Sinead Brown, spokeswoman for Mercedes-Benz Canada, said the Mercedes system will essentially be an autonomous parkade, where cars will enter the parkade, park themselves and be summoned automatically. It is limited, for now, to Mercedes’ home city, Stuttgart, and is expected to launch in 2018, though Brown said an exact launch date is pending government approval.
BMW’s system requires you to point the car in the general direction first, and then allows you to get out and guide it in using a key fob.
Boss said the Porsche system doesn’t have the ability to be summoned from outside a parking garage, “like from a block away, but by the beginning of the next decade. We’re working on that now.”
The parking system also features a rim-protection system that warns if a rim is about to hit an object, such as a curb. A display on the dash tells the driver which wheel could be damaged.
The new Cayenne will also feature the same 12.3-inch touchscreen display as the 2017 Panamera. It offers online and offline search functions for the navigation, merging search results from its own database as well as results from an online search. If there’s a new restaurant, for instance, it may not show up in the car’s database, but may in an online search.
The system can also transfer navigation directions to a driver’s smartwatch for so-called “last-mile” navigation, such as when the car must be parked some distance from the destination and occupants must walk the rest of the way.
In the Turbo, a rear spoiler brings to the Cayenne what spoilers bring to the 911 and Panamera. It alters its angles as needed to maximize fuel economy, increase rear downforce for handling and even pops up to act as an air brake.
Thomas Wolf, manager of aerodynamics for Cayenne, said the spoiler itself doesn’t slow the car down from air pressure, but by the increased downforce on the rear wheels. It reduces stopping distance from 250 km/h by two metres.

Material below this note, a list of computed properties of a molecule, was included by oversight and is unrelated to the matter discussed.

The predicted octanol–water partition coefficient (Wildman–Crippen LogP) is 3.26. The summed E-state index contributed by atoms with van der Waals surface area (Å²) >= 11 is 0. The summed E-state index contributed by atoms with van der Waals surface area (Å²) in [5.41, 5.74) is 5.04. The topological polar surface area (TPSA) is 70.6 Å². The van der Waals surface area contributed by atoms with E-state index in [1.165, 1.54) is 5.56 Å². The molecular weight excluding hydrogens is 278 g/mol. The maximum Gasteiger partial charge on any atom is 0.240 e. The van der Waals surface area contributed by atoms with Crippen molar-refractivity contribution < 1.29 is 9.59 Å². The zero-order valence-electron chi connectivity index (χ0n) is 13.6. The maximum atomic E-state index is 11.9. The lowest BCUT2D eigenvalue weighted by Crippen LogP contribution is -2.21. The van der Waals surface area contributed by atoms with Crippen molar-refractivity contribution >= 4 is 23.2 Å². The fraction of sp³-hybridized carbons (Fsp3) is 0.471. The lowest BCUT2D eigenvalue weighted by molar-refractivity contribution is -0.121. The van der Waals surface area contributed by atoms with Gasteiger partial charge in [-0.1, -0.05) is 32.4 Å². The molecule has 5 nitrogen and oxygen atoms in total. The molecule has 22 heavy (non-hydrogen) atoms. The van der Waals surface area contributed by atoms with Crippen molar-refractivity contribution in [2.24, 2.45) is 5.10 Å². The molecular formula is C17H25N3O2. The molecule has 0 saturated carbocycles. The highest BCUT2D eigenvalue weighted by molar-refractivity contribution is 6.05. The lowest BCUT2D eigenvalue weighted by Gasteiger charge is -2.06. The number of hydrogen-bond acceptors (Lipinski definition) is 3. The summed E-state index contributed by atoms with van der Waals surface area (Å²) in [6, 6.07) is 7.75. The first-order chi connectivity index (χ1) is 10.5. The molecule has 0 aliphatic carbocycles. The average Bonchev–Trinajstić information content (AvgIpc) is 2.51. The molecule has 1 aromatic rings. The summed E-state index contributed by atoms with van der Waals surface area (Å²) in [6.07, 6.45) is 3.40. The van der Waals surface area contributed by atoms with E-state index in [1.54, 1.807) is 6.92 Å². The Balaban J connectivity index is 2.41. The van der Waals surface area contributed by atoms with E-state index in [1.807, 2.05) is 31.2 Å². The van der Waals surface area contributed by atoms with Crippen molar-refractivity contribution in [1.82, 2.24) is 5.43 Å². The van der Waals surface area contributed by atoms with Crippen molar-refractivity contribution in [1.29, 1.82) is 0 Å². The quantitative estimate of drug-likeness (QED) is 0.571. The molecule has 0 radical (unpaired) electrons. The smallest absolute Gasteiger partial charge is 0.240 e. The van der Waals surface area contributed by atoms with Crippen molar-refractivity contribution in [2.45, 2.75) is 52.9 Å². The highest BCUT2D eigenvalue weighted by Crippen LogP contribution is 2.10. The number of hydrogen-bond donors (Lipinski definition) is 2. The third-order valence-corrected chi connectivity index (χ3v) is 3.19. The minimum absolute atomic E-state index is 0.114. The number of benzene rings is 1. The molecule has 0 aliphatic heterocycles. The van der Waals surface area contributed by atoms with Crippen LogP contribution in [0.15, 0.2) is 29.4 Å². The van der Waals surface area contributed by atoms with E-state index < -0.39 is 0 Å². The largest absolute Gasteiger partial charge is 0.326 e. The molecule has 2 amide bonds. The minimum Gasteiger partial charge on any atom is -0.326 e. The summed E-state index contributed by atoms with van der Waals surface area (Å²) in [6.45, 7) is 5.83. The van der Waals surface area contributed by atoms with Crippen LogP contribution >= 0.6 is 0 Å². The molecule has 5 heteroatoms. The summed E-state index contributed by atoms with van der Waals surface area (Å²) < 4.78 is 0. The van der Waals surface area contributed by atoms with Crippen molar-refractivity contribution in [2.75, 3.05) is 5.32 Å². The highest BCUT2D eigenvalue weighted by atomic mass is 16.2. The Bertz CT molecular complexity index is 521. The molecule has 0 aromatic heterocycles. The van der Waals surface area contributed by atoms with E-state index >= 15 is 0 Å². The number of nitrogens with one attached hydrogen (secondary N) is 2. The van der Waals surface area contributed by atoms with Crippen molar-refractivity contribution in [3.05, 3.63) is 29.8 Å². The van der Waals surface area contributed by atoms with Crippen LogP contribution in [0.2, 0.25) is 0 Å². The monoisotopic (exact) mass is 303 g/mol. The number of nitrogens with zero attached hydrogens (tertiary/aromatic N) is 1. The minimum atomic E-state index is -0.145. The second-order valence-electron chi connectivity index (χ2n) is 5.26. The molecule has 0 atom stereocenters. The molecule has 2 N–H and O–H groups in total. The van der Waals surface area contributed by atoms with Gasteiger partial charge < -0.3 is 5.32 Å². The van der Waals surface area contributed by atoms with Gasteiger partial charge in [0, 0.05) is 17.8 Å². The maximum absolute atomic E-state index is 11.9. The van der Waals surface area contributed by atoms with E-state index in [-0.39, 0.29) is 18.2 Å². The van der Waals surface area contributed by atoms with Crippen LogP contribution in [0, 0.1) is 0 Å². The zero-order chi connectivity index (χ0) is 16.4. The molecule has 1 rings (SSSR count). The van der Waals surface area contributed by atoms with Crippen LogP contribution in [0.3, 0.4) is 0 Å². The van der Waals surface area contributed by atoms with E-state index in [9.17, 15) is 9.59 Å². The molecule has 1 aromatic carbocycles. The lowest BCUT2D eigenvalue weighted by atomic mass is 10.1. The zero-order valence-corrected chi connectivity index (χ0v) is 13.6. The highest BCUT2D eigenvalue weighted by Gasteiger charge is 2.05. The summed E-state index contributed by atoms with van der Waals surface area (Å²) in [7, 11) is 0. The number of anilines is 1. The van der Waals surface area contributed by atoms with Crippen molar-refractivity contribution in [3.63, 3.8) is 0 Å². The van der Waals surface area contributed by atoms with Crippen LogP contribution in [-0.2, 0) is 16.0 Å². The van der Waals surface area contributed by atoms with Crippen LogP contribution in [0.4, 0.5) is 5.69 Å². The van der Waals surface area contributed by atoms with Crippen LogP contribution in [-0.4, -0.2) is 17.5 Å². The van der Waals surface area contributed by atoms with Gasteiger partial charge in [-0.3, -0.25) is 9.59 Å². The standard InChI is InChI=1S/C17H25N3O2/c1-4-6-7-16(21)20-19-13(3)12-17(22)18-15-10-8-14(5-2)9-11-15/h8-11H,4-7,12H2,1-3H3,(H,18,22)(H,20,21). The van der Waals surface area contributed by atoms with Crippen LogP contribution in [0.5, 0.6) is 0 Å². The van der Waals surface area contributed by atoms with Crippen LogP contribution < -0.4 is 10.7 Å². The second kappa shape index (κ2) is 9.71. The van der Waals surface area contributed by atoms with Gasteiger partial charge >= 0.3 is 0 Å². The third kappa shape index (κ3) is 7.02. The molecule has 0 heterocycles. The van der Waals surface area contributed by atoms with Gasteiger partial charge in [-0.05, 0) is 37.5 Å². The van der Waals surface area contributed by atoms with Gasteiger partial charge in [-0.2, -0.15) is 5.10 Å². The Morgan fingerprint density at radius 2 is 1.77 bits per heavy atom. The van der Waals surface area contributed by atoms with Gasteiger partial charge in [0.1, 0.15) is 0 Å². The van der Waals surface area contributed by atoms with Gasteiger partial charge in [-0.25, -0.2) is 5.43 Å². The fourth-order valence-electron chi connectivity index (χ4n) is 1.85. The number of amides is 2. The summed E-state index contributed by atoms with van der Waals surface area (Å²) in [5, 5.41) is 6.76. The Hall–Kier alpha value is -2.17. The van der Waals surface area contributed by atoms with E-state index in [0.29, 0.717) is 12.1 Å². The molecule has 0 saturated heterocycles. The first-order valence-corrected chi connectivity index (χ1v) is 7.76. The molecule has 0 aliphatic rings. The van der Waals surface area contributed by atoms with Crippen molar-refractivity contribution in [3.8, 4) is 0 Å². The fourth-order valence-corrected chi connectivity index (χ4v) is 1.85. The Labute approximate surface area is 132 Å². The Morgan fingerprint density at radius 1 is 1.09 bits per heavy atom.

The spoiler system knows when the panoramic sunroof is open, and adds an even steeper angle. Wolf said the open sunroof lifts airflow off the roof slightly, and this steeper angle allows the spoiler to catch it.
Bringing the 550 horsepower of the Turbo to rest requires brakes, and Porsche, which is known for its expensive but effective ceramic brakes, has added a lower-cost alternative: Porsche Surface Coated Brakes, which use a ventilated cast-iron disc coated at super-high temperature with a tungsten-carbide layer, which reduces wear on the brake pads, helps dramatically cut brake dust and provides better braking.
The Turbo will do 0-100 in 4.1 seconds, or 3.9 seconds with the sport chrono package.
The Cayenne will start at $75,500, the Cayenne S at $92,600 and the Cayenne Turbo at $139,700. Prices do not include destination, as today’s $1,250 destination charge may change by launch date.
Engines: 3.0-litre turbo V-6; 2.9-litre twin-turbo V-6; 4.0-litre twin-turbo V-8
Power: 340 hp @ 5,300-6,400 rpm (V-6); 440 hp @ 5,700-6,600 rpm (twin-turbo V-6); 550 hp @ 5,750-6,000 rpm (V-8)
Torque: 332 lb-ft. @ 1,340-5,300 rpm (V-6); 405 lb-ft. @ 1,800-5,500 rpm (twin-turbo V-6); 568 ft-lb. @ 1,960-4,500 rpm (V-8)
Transmission: eight-speed automatic
Suspension: multi-link independent (front and rear); air suspension optional
Steering: electro-mechanical power rack-and-pinion, optional rear-axle steering
Brakes: four-wheel discs
Fuel economy (l/100 km, city/highway/combined): 11.3/8.0/9.2 (V-6); 11.8/8.4/9.4 (twin-turbo V-6); 16.4/9.5/11.9 (V-8)
Price: $75,500 (Cayenne); $92,600 (Cayenne S); $139,700 (Cayenne Turbo)